Thanks for sharing,
Robin
happilyhomeafter.blogspot.com

SueBee said...

Wow! You did a beautiful job.

*uncorked said...

Bertha is quite lovely. Lovelier than her name would imply.

Twice Nice said...

Wow! I'm mad jealous of your upholstery skills. Love the chair!
Deb

Deborah March said...

Be still my envious heart...FABULOUS re-do, and thank you SO MUCH for your very detailed instructions. Your piping looks almost do-able!

Deborah (happily visiting from
http://upcyclingmylife.blogspot.com)

{Hope you can drop by sometime...}

Rinni's Playground said...

Holy smokes that chair is gorgeous! I love the fabric you picked out, classic. ;) You did an amazing job! One day I will work myself into doing a chair, thanks for the inspiration to try!!

Kate@TwentySixToLife said...

OMG it looks GREAT!

InteriorGroupie said...

wow, phenomenal transformation! That looks like it took a LOT of time and patience. You did a really great job.

Cassie @ Primitive & Proper said...

WOW- that is one heck of a beautiful chair! love love love the ticking on it, and the beautiful wood frame's details... it is fabulous!

Rosemary@villabarnes said...

Awesome job, Joy. Your chair looks incredible, and comfortable. Love it.

Wiste said...

I picked up an upholstered chair like this that someone had set out beside the dumpster. I wasn't able to get out all of the spots on the fabric and now I'm inspired to try to recover it. My biggest worry has been the stapling, though. What kind of staple gun do you use? I don't have an air compressor and I'm worried the hand held ones wouldn't drive the staples in to the wood well.

Joy said...

Thanks, guys!!!

@Wiste--Unfortunately, a regular hand held stapler won't get the job done. I invested in a upholstery staple gun and an air compressor and it really does make the job so much easier. I got my compressor from Sears (it's a very small compressor and cost about $75) and I ordered my upholstery stapler on Amazon.com and it cost about $80. Good luck with your chair!

Michele @ {Primp} said...

Beautiful--great job! I love the blue ticking and the double cording is perfect! If you have time I would love it if you would stop by and share this at my linky party this week.

Joy said...

@Michele--thanks so much! I'd be happy to share on your link party!

Kaye said...

WOW you rocked this chair!!! Unbelievably beautiful!!!!

Kara said...

So.very.lovely. I adore that ticking stripe. Great job.

Chris said...

I am SO impressed! This is a stunning transformation, and it does NOT look easy! I filed it away for some tutorial help in the future! Thanks so much for sharing it at Show and Share Day!

shouldhavezagged said...

This reupholstery job you did is ridiculously awesome. WOW.

Deborah March said...

LIKE her? Are you KIDDING? Your re-do is absolutely positively perfectly SPECTACULAR!! WOW!! Your instructions are so clear too...although I'd NEVER try a project this complicated Bertha's just GORGEOUS!!

Deborah ♥♥♥ (visiting happily from http://upcyclingmylife.blogspot.com/
...hope you can stop by some time...)

Anita @ GoingALittleCoastal said...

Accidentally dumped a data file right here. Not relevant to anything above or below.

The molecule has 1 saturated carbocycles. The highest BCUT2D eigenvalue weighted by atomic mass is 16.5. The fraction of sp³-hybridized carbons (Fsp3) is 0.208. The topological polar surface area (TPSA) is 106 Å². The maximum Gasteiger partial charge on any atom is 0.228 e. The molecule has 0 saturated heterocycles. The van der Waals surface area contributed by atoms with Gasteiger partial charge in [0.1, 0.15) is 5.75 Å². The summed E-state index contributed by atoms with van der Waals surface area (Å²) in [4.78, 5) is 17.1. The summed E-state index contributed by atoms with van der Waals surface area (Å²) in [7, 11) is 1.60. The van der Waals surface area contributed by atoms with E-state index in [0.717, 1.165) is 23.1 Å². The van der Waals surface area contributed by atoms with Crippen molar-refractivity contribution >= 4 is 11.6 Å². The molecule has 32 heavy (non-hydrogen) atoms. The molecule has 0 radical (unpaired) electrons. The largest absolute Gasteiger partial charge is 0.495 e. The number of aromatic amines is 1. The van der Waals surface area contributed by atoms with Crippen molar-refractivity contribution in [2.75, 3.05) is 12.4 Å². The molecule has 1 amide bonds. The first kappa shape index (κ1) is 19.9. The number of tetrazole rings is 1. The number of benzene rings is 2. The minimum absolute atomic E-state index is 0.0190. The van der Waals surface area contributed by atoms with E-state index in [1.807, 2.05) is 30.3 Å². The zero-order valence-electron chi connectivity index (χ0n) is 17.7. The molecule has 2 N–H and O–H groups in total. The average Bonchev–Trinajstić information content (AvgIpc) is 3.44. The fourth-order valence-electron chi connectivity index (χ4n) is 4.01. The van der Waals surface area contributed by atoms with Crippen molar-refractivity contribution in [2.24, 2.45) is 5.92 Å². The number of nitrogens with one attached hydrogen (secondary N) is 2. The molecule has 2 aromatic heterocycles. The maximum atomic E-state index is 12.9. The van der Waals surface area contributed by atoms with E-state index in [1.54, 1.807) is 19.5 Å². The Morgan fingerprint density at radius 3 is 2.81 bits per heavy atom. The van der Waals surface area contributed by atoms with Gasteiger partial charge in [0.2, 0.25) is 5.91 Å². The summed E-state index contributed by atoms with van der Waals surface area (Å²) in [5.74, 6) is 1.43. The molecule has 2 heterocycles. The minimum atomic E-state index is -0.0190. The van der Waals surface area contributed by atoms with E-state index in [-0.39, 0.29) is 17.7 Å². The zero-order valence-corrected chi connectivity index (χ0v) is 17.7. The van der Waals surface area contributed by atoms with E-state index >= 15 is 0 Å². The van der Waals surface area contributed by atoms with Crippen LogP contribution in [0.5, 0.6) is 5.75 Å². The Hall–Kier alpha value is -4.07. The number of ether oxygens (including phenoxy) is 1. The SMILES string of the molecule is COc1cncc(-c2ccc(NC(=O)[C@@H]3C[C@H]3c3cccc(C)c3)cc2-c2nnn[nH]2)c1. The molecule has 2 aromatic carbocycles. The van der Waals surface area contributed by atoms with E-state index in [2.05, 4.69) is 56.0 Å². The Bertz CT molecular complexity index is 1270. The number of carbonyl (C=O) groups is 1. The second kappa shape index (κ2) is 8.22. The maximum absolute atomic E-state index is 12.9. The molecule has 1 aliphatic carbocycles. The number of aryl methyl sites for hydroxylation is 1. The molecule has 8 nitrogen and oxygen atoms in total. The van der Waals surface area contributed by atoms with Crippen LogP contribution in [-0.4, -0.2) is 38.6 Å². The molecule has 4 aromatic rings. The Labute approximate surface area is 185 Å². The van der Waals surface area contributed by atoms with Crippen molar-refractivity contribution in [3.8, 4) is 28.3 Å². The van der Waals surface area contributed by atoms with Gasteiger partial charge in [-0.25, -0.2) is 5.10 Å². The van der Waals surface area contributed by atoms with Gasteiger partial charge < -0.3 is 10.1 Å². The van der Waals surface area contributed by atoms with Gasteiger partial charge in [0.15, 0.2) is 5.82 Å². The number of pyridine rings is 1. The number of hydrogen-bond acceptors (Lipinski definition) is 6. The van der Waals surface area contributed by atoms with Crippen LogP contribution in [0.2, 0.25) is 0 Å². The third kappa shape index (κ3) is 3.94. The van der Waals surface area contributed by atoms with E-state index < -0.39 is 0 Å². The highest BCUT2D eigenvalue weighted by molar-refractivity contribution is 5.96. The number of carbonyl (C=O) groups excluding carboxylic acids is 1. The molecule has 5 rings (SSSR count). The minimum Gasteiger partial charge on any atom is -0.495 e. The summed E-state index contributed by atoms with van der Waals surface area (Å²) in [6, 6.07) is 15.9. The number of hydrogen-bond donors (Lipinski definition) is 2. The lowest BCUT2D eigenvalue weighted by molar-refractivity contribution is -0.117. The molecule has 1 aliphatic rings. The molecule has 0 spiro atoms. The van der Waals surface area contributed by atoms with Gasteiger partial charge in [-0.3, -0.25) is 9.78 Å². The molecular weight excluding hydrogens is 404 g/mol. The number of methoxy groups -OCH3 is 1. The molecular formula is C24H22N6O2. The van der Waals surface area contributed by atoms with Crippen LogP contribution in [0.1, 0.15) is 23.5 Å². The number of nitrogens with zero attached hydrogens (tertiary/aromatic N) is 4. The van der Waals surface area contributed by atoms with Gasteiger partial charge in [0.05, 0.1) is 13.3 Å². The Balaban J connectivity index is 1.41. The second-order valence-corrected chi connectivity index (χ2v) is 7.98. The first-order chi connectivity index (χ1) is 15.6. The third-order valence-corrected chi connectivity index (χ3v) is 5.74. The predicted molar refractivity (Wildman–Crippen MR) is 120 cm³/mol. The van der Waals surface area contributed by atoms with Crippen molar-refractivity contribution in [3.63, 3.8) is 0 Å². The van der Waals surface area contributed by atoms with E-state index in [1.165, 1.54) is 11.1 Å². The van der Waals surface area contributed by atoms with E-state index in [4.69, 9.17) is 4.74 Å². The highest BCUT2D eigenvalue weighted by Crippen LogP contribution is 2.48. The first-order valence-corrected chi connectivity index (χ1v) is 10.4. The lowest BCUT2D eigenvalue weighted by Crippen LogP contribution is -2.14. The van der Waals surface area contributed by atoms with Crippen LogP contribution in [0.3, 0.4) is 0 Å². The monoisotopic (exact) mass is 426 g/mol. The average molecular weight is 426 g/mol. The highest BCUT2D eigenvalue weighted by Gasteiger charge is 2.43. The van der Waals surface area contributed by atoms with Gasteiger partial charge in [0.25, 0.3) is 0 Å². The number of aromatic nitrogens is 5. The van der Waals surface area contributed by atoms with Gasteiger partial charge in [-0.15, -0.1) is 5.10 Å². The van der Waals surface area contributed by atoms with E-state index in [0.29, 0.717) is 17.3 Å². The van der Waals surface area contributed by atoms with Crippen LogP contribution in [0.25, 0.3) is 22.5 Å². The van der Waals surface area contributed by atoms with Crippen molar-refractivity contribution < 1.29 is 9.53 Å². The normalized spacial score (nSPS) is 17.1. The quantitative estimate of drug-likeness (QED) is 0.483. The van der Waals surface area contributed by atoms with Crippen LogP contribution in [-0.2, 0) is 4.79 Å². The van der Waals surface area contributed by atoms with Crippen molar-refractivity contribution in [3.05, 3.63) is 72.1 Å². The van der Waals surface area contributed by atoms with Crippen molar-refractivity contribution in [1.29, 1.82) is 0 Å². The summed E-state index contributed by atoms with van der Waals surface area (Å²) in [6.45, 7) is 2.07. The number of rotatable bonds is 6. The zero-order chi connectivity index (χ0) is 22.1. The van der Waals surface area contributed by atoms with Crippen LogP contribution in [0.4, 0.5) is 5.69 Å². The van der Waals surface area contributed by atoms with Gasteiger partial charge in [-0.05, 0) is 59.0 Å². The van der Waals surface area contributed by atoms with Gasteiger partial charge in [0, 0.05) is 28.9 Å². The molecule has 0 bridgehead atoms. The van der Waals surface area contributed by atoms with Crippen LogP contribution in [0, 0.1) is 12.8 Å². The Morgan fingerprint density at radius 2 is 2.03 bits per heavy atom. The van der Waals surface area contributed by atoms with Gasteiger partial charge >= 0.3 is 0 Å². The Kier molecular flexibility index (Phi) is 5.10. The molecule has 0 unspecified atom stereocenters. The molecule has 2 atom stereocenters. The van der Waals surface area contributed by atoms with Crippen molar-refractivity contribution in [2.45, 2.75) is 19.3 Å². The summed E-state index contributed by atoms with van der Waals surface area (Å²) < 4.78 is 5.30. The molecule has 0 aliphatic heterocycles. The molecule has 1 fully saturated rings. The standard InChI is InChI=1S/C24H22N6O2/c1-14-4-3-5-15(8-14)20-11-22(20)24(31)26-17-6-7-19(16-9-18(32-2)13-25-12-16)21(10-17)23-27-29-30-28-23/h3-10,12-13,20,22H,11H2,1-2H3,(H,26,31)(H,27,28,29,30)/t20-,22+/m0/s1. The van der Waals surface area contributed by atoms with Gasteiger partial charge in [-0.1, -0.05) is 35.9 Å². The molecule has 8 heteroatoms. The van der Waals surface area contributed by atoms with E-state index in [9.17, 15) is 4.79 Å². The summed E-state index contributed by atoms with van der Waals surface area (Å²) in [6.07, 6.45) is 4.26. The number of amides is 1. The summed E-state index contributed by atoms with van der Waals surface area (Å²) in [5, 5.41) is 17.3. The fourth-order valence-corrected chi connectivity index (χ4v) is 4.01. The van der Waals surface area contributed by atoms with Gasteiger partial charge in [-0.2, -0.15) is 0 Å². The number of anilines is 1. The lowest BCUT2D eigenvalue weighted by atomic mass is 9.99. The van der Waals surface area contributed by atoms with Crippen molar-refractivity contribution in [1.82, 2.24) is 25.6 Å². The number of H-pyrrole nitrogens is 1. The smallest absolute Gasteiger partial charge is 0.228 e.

So gorgeous! I'm in love with this chair. :) You did a fabulous job on it. Came by from Cassie's. :)

Anonymous said...

Fabulous makeover! And the pillow! Where did that come from? I want one!

Decor & Harmony @ 4290 said...

Bertha is a beauty! Thanks for sharing such a lovely transformation.

Joy said...

@Anonymous--Thanks! I got the pillow at the Pottery Barn outlet in San Marcos about a year ago. I love it!

Lauren Anslee said...

LOVE THIS!!!

Good Time Charlie said...

Great work! It looks totally professional, and that is hard to make stripes look so good. I have a thing for Berger Chairs. I did one over myself several years ago, but we gave it away because it just didn't work in the space we had it. Yours is so lovely!

Good Time Charlie said...

PS visiting from "Primp" :)

Courtney ~ French Country Cottage said...

Absolutely gorgeous! I love the fabric you chose- this chair turned out wonderful!! Would love for you to come share at Feathered Nest Friday sometime! :)

Meg said...

Oh my!! LOVE!!! Well done!

Pamma said...

Wow...super professional job...every detail is beautiful!
Well done.
~Pam
pamspaintparlor.typepad.com

Inspired by you said...

Beautiful! Great work!

boo said...

Great Job!

Gustaviana said...

oooooo hij is werkelijk geweldig geworden.. wat heerlijk als je je kunt vergrijpen aan zo een stoel .. het is toch een heerlijk beroep.. geweldig ik ben er gek op groetjes Viana

Alaina said...

Wow this chair looks great. I really like how you did not use the blue ticking fully under the seat cushion, I am going to borrow that idea. Thanks for showing how you did the double welting.

The DIY Show Off said...

Joy, this is stunning! I love the new look. You did a fantastic job! Love it!

TheVirginiaHouse said...

LOVE how it turned out! I can appreciate this since I just finished sewing my first slicover. Yours turned out much better;-)

Grace said...

Wonderful job on the chair..SOOO professional...Did you know that kilz primer will cover oil based & you can use latex over it..in case you didn't want to use the sander deglosser. ALso there's a nifty upholstery staple remover that really takes a lot of the hand work on removing staples. Found it AFTER I did a whole couch ( and recouped from blisters)
Keep up the fabulous work!!

.mabchesq said...

your patience paid it all off! fantastic job. :) beautiful armchair.

Slipcover Chic said...

Beautiful work....absolutly beautiful. I have two chairs similiar to this..painting done, getting ready to glaze, then spray varnish, I dread putting it back together. Did your chair have cardboard in the back of it or straps? Also didn't know you could use glue gun, i was going to do fabric glue. Do you like the glue gun better. and if so was it the cool glue gun? Thanks...for the inspiration.Gina

Joy said...

@Slipcover Chic - thank you so much! My chair had straps covered by old upholstery...I think the old upholstery was being used in the role that a piece of cardboard would have been used, if that makes sense. I just used my regular old glue gun and it seemed to work very well, although I did burn my fingers more times than I care to admit. Good luck with your two chairs!

RabidGlow said...

I drool every time I look at this chair. I'm in love. After months of searching for a bergere on Craiglist I found one yesterday. I can't wait!! Thank you for the inspiration!

Anonymous said...

I found two! Lucky me! And merry Christmas! I have to travel to get it but it's worth the trip!